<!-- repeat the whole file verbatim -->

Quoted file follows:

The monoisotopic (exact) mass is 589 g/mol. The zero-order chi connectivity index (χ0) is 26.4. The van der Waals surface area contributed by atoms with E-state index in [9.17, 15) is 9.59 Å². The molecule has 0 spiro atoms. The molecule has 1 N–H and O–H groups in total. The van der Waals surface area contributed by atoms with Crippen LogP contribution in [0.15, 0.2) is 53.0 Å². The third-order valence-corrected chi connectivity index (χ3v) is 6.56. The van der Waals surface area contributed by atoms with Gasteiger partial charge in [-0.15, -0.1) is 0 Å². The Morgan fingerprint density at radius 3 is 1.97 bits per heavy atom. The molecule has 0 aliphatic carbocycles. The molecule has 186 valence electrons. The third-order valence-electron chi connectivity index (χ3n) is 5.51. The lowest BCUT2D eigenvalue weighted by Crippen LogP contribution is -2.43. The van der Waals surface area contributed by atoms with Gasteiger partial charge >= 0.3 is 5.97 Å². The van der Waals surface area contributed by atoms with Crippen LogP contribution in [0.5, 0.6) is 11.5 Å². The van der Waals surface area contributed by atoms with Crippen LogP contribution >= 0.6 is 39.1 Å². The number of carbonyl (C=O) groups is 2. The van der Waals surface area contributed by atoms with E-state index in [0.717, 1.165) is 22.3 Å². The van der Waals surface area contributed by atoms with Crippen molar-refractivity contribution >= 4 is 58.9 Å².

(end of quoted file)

The monoisotopic (exact) mass is 589 g/mol. The zero-order chi connectivity index (χ0) is 26.4. The van der Waals surface area contributed by atoms with E-state index in [9.17, 15) is 9.59 Å². The molecule has 0 spiro atoms. The molecule has 1 N–H and O–H groups in total. The van der Waals surface area contributed by atoms with Crippen LogP contribution in [0.15, 0.2) is 53.0 Å². The third-order valence-corrected chi connectivity index (χ3v) is 6.56. The van der Waals surface area contributed by atoms with Gasteiger partial charge in [-0.15, -0.1) is 0 Å². The Morgan fingerprint density at radius 3 is 1.97 bits per heavy atom. The molecule has 0 aliphatic carbocycles. The molecule has 186 valence electrons. The third-order valence-electron chi connectivity index (χ3n) is 5.51. The lowest BCUT2D eigenvalue weighted by Crippen LogP contribution is -2.43. The van der Waals surface area contributed by atoms with Gasteiger partial charge >= 0.3 is 5.97 Å². The van der Waals surface area contributed by atoms with Crippen LogP contribution in [0.5, 0.6) is 11.5 Å². The van der Waals surface area contributed by atoms with Crippen LogP contribution >= 0.6 is 39.1 Å². The number of carbonyl (C=O) groups is 2. The van der Waals surface area contributed by atoms with E-state index in [0.717, 1.165) is 22.3 Å². The van der Waals surface area contributed by atoms with Crippen molar-refractivity contribution >= 4 is 58.9 Å².